If the Pumas spring some surprises over the next few years of the Rugby Championship, significant credit should go to Las Pampas.

No, not the thousands of kilometres of grasslands in inland Argentina, where cattle ranches abound in the agricultural centre of the nation.

Instead Las Pampas is the semi-professional, home-grown outfit that has played the last two seasons of the Vodacom Cup in South Africa, the second-tier competition to the Currie Cup and which is played for by that country's Super Rugby development teams.

Last year, they went unbeaten, trumping the Bulls development team in the final in a display of verve and flair. They captured the imagination back home but their impact goes well beyond national pride.


For the first time, there is now a genuine, structured step on the pathway from Argentina's amateur leagues to the professional environment.

"Coming out of Argentina used to be a huge jump," said ex-Puma and former Pampas coach Raul Perez. "Now the Pampas provide the stepping stone; it is perfect preparation for professional careers and play in Europe."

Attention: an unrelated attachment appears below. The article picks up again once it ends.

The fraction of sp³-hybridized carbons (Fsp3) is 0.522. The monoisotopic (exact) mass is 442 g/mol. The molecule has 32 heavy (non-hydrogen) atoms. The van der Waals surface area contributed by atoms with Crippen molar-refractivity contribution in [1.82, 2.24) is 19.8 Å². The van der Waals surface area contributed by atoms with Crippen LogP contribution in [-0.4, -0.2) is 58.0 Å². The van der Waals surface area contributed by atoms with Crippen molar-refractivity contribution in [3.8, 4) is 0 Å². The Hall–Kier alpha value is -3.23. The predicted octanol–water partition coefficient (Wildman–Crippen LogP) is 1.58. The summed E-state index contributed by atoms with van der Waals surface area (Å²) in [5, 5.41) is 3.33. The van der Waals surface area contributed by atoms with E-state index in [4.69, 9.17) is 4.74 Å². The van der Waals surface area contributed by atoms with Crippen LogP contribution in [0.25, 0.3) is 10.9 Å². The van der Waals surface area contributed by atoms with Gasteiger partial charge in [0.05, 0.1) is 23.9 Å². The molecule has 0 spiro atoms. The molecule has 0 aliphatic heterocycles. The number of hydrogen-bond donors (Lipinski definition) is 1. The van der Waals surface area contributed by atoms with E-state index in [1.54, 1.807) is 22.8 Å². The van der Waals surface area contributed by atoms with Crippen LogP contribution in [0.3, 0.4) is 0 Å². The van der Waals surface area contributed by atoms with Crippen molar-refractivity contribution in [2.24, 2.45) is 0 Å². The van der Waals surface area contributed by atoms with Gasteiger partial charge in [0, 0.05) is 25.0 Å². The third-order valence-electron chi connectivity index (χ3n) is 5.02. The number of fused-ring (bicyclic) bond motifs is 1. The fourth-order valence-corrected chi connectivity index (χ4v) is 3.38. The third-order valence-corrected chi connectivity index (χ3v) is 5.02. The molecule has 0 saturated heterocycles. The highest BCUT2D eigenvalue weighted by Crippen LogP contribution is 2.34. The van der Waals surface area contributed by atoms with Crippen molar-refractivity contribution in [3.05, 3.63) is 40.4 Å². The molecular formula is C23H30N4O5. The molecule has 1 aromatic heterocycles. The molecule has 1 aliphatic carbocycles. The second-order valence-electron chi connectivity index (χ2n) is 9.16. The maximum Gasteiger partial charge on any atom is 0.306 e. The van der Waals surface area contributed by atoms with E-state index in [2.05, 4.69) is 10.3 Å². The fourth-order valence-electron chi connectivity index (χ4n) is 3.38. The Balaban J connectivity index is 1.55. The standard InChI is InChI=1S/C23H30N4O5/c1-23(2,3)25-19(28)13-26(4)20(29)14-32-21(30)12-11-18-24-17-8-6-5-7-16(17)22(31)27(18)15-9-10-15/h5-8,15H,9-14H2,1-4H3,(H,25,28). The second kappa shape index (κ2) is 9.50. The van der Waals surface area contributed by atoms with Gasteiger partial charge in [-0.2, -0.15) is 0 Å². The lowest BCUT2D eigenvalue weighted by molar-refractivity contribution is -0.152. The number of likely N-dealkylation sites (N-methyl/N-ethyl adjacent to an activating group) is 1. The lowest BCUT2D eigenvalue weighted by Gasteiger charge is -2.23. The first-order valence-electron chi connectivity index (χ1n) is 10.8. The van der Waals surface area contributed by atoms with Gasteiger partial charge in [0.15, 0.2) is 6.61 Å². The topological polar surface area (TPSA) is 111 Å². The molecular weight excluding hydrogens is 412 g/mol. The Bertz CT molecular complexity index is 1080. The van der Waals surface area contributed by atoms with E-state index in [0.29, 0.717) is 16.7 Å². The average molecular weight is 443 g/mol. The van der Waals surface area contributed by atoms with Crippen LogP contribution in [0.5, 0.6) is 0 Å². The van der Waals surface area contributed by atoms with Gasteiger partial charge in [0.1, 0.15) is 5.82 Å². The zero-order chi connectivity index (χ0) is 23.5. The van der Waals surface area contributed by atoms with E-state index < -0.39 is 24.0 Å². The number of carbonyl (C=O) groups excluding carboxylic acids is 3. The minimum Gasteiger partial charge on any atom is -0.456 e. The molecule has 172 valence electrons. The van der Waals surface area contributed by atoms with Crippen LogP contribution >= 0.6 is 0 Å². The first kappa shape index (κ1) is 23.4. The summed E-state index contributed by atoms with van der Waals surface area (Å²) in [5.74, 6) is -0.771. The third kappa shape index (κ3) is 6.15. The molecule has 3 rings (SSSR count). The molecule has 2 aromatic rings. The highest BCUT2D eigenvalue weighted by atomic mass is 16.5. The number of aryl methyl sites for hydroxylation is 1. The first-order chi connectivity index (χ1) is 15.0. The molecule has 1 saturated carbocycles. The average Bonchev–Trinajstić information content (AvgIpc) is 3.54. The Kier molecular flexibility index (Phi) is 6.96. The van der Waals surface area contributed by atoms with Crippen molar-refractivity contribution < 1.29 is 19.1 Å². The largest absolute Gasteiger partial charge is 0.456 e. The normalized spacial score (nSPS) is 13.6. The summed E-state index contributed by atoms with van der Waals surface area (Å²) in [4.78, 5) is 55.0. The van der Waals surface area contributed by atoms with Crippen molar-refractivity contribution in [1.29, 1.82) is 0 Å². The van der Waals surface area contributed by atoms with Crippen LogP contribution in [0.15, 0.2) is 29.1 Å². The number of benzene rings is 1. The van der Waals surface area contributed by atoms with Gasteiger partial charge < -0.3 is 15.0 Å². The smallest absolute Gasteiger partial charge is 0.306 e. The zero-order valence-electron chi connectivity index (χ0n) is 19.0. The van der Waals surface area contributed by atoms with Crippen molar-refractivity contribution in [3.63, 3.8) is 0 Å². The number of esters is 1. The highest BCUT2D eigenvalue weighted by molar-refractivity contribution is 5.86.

Indeed, the 2011 team had to unearth almost a completely new backline, as most of their 2010 unit was snapped up by European clubs. The presence of the Pampas has also given structure where there was previously none. Different groups of the wider squad train regionally throughout the year in Argentina and receive financial and non-financial benefits from the UAR.

"As well as providing a bridge, the Pampas and the Vodacom Cup give us an advantage that will serve us well over the next few years," said former Pumas coach Daniel Baetti. "It widens our playing base."

The new side also gives Pumas coach Santiago Phelan more options. Phelan told the Herald on Sunday that he plans to keep some of his Pumas on ice during the June internationals against Italy and France.

"We will try to use local players and Pampas in the June window," he said. "It is a chance for them to make their claims."

The other obvious benefit gleaned from the Pampas has been the day-in, day-out exposure to the South African rugby machine. Like football in Brazil and cricket in India, South Africa is fanatical about rugby and the young South Americans have soaked it up.

"We have been able to share the rugby experience of South Africa," said Perez, "and there is so much to learn from being exposed to the professional environments over there. All in all, they have helped us a lot - both directly and indirectly - to enter the Rugby Championship."